Censorship of Foreign Printed Matter

by Meer Kossoy, Posted: 2018-03-28 Samovar Email the Link to this Exhibit

Exhibit Categories: CensorshipImperialPostal HistoryPostal Stationery

Censorship of Foreign Printed Matte


To prevent the distribution of the ideas of the Great French Revolution of l789-1794 (Liberty, Equality, Fraternity), the Empress Ekatarina II (1729-1790) issued on 16 September l799 a decree about censorship in the towns of St. Petersburg, Moscow, Riga and at Radzivilov. The Emporer Pavel I (1754-1801) increased the number of places that required censorship to include all ports.

On 9 July 1804, Emporer Alexander I (1717-1825) approved the first Russian censorship code. The rules of this code were revised in new issues of this document in l828 and 1890. Other documents regulating the work of censors were also issued.

The first censorship mark appeared in Russia in March 1873 when the Postal Department decreed that all printed issues arriving from abroad must bear the special mark "Д.Ц." (Permitted by Censorship).

Postal censorship dealt only with foreign newspapers and magazines arriving from abroad as printed matter and some letters with printed texts. All other publications including books, advertisements, pricelists, music with words and so on were to be redirected for examination to the Committee of Foreign Censorship, which in the early 1890s was renamed the Central Committee of Foreign Censorship.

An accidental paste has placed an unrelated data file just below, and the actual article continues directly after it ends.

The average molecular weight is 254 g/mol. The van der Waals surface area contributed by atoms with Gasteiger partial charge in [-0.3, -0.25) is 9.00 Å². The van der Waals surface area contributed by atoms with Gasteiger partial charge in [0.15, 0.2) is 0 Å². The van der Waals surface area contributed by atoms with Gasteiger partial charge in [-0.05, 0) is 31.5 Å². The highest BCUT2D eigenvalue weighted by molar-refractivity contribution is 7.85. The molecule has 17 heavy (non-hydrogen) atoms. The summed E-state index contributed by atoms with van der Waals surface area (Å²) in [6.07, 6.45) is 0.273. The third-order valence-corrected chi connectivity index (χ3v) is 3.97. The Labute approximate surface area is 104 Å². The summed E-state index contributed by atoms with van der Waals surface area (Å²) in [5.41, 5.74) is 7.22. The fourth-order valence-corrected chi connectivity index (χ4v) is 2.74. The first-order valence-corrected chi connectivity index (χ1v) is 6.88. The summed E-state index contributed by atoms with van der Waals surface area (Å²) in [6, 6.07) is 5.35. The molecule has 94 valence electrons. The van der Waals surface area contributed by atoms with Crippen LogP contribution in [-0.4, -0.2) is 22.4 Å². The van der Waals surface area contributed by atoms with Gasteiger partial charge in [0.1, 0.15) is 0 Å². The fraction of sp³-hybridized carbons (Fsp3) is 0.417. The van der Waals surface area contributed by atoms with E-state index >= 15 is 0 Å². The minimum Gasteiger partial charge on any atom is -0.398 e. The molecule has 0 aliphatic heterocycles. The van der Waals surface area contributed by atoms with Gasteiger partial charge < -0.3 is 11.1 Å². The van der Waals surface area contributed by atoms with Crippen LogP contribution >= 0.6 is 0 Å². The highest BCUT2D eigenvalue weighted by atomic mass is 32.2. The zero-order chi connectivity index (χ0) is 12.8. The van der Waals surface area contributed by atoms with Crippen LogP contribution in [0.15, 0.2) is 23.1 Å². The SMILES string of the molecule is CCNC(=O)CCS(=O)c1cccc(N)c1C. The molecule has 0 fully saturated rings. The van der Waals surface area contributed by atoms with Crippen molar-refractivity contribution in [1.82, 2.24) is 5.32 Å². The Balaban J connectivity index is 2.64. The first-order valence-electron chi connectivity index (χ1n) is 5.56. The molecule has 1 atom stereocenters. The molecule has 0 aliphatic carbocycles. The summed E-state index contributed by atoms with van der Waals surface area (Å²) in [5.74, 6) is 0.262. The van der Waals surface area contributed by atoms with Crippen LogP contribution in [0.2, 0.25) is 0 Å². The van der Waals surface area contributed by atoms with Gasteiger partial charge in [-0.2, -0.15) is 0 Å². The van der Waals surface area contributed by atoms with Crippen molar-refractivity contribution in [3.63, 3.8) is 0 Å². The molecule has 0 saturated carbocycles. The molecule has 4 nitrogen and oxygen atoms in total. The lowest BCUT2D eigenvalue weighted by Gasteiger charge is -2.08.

In this exhibit, all known types of St. Petersburg censorship marks and stamps on postal correspondence are shown. All of them are scarce and known in single digits and some are very rare, having only been recorded with one or two examples.

The earliest recorded Russian censorship mark of 1876 is exhibited as well as is its variety of 1877 (earlier recorded marks were from 1878 and later). Postal items with combinations of different censorship marks and hand stamps and hand stamps in different colors are also exhibited. Some of them are known only in single numbers. The exhibitor discovered and presents an earlier unrecorded variety of Petrograd military censorship (Type IX). In the exhibit, the author's research and discoveries are marked with the exhibitor's initials (MK). All dates on foreign postmarks are given in the new style (n.s.) and dates on Russian postmarks are given in the old style (o.s.) (13 days behind).